As the Space Shuttle Endeavour completes her final mission, her pioneering activities in Space, remind us of her valiant Namesake, His Majesty's Bark Endeavour, a smallish, bluff-bowed, flat bottomed Collier, built for the coal trade in Britain long ago.
As we are reminded whenever the Space Shuttle Endeavour has rocketed into space, over the last many years of her lifetime, she was named after an equally valiant and heroic little ship, which had been built to carry coal, in the middle of the 18th Century from the Whitby area of North east England, to wherever it was wanted, but often up the Thames to London.The little bluff bowed Collier was named "The Earl of Pembroke", and she was destined to become very black and very dirty whilst carrying out her necessary but labour intensive duties.
However, an event was on the horizon, which promised to change the course of her career and bring her into the limelight, as she was destined by the Admiralty to be bought into service of the Royal Navy, and fitted out for a voyage to the ends of the earth, around Cape Horn, and up into the great Pacific Ocean, towards Tahiti, which had only recently been discovered. There was an important astronomical event occurring in the next few years, and in 1768, the little Collier was reconditioned and renamed, and fit out for a record breaking voyage of discovery and scientific learning. She became "His Britannick Majesty's Bark Endeavour" (as her new captain, a Lieutenant James Cook called her). She is also known as HMS Endeavour.
James Cook had already done some yeoman's work for the British Royal Navy, not so long after he signed up, and learned how to survey coastlines and sounding the depths to establish accurate sailing charts which would make approaching such coastlines much safer. Cook became employed by the Royal Navy as a surveyor during that great war for Canada, the Seven Years War (or the "French and Indians War" if you are American). Cook surveyed the bottom of the St Lawrence and the coastline; he (and a crew including Samuel Holland),did an in depth survey of the entire river up to and including Quebec.
Their Survey of the St. Lawrence was so accurate that the British Navy, using Cook's charts, managed to sail almost to the gates of Quebec City. It would not be inaccurate to say that if not for Master Cook and company's surveys of the St. Lawrence River, Canada would not have been won so easily from the French. Of course it also took the genius of a British Army General to pull off the rest of the caper, right under the noses of the French and their Commander the Marquis de Montcalm. Major General James Wolfe was not apparently so impressive looking, but he is still remembered today as the General who commanded the British army that stormed up the cliffs by Quebec City, and defeated the French forces on the Plains of Abraham. In that fateful day the 13th of September 1759, the history of our country changed course. And the Royal Navy's surveying Master, James Cook had a big hand in making the whole campaign up the St. Lawrence possible.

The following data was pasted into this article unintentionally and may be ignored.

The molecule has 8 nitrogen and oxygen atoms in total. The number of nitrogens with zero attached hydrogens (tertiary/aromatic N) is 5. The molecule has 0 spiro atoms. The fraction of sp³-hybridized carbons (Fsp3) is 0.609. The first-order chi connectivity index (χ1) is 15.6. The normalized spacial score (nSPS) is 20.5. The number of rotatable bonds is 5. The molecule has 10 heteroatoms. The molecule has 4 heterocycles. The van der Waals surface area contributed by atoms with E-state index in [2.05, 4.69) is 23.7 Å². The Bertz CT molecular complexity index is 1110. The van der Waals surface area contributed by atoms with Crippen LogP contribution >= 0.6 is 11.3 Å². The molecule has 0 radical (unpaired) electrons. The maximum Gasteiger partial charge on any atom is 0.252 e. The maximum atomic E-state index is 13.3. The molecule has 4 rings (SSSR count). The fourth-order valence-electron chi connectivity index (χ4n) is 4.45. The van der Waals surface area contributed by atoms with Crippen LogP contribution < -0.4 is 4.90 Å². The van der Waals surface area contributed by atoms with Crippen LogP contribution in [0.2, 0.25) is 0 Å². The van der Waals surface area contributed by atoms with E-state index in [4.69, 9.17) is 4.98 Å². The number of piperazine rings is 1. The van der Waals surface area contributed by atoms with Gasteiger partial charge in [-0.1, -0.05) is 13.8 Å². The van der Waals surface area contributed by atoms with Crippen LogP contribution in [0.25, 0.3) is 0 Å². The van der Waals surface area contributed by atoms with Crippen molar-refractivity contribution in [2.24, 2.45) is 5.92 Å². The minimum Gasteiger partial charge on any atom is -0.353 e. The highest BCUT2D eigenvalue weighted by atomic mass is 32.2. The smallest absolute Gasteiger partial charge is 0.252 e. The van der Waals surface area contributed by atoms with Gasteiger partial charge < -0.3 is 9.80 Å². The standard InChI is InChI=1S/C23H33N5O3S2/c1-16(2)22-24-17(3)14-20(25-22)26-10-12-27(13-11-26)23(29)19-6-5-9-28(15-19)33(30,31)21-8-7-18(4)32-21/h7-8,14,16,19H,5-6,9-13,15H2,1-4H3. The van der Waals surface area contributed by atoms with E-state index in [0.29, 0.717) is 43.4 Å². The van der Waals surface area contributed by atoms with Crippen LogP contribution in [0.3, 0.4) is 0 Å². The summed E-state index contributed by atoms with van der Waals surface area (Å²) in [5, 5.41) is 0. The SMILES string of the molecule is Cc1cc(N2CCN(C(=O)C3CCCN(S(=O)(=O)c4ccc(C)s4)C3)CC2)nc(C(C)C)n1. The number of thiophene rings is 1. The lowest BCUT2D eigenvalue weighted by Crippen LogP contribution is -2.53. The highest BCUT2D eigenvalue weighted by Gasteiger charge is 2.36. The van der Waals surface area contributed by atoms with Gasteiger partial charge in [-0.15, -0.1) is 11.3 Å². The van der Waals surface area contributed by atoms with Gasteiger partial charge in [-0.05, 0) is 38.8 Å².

Strange it is to say, then, that most Canadians remain unaware of that pivotal role that Master James Cook had played in the conquering of La Nouvelle France, by the British Army, (we should build a replica here in Canada, either HMB Endeavour, or HMS Resolution, or even HMS Discovery to remind us) with a resultant sigh of relief from the colonists that one thorn had been removed from their sides. Unfortunately that war had cost a lot of British treasure, and men, and the Kingdom wanted some of that money back in the form of newly levied taxes, which led to the American Revolution, and the eviction of British rule from the American colonies, leaving them British North America, or the land north of the former colonies.
It's hard to imagine how underestimated the good Captain, and his surveying skills, as well as his two main ships, how unremembered this giant of a navigator, and surveyor, whose skills led to such a vast increase in mankind's knowledge of earthly geography, geology, geometry, biology, including botany and zoology, oceanography, astronomy, navigation and whatever other sciences were represented by what Cook and his travelling companions carried out for their experiments, and observations, how utterly forgotten he and all his accomplishments, gained at such cost have become in these latter days of instant history, and yesterday's papers.
Captain James Cook never saw that war, because he was in the middle of explorations in the Pacific ocean, on his third voyage, and was murdered in Hawaii, by Native peoples who grew restive with having to feed his crew yet again, when they returned from an unsuccessful attempt at the Northwest Passage, after a previously well received lengthy visit. But that was a lot later, and in another ship, the Resolution.
''Resolution and Adventure with fishing craft in Matavai Bay'', painted by William Hodges in 1776, shows the two ships of Commander James Cook's second voyage of exploration in the Pacific at anchor in Tahiti.
However, in 1768, Lieutenant James Cook, newly commissioned was assigned the mission of voyaging with a group of scientists, including that great dilettante, and friend of King George III, Joseph Banks, already a renowned naturalist even though he was only in his twenties. He was also wealthy, and more than a little spoiled, and liked to have things organised his way.
Web Gallery of Art